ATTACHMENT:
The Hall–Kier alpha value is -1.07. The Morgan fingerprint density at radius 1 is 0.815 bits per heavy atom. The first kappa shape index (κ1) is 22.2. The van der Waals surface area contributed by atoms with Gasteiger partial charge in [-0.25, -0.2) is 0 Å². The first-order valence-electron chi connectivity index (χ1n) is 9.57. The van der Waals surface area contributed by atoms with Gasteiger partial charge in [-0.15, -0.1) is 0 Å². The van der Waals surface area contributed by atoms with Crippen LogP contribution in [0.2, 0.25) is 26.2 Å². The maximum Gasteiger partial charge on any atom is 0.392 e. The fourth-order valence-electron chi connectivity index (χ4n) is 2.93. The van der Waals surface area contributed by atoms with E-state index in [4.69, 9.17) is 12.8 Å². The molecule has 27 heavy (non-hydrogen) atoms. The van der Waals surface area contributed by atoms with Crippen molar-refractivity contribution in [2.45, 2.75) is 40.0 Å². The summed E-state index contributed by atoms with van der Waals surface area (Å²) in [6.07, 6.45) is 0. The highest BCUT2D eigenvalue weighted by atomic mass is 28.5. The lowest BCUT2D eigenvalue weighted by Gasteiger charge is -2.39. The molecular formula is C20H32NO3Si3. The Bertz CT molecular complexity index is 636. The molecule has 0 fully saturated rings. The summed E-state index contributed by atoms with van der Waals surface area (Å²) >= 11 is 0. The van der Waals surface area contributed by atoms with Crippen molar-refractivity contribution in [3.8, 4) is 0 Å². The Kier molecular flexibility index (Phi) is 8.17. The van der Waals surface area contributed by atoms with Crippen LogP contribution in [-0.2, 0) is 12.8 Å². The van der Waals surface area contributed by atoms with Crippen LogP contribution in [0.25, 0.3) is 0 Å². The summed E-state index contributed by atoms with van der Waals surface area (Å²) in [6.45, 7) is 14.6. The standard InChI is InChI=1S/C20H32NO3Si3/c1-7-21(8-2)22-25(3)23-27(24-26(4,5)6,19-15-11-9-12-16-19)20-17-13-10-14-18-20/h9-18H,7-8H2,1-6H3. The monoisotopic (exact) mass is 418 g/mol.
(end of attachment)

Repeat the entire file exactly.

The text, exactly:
The Hall–Kier alpha value is -1.07. The Morgan fingerprint density at radius 1 is 0.815 bits per heavy atom. The first kappa shape index (κ1) is 22.2. The van der Waals surface area contributed by atoms with Gasteiger partial charge in [-0.25, -0.2) is 0 Å². The first-order valence-electron chi connectivity index (χ1n) is 9.57. The van der Waals surface area contributed by atoms with Gasteiger partial charge in [-0.15, -0.1) is 0 Å². The van der Waals surface area contributed by atoms with Crippen LogP contribution in [0.2, 0.25) is 26.2 Å². The maximum Gasteiger partial charge on any atom is 0.392 e. The fourth-order valence-electron chi connectivity index (χ4n) is 2.93. The van der Waals surface area contributed by atoms with E-state index in [4.69, 9.17) is 12.8 Å². The molecule has 27 heavy (non-hydrogen) atoms. The van der Waals surface area contributed by atoms with Crippen molar-refractivity contribution in [2.45, 2.75) is 40.0 Å². The summed E-state index contributed by atoms with van der Waals surface area (Å²) in [6.07, 6.45) is 0. The highest BCUT2D eigenvalue weighted by atomic mass is 28.5. The lowest BCUT2D eigenvalue weighted by Gasteiger charge is -2.39. The molecular formula is C20H32NO3Si3. The Bertz CT molecular complexity index is 636. The molecule has 0 fully saturated rings. The summed E-state index contributed by atoms with van der Waals surface area (Å²) >= 11 is 0. The van der Waals surface area contributed by atoms with Crippen molar-refractivity contribution in [3.8, 4) is 0 Å². The Kier molecular flexibility index (Phi) is 8.17. The van der Waals surface area contributed by atoms with Crippen LogP contribution in [-0.2, 0) is 12.8 Å². The van der Waals surface area contributed by atoms with Crippen LogP contribution in [0.25, 0.3) is 0 Å². The summed E-state index contributed by atoms with van der Waals surface area (Å²) in [6.45, 7) is 14.6. The standard InChI is InChI=1S/C20H32NO3Si3/c1-7-21(8-2)22-25(3)23-27(24-26(4,5)6,19-15-11-9-12-16-19)20-17-13-10-14-18-20/h9-18H,7-8H2,1-6H3. The monoisotopic (exact) mass is 418 g/mol.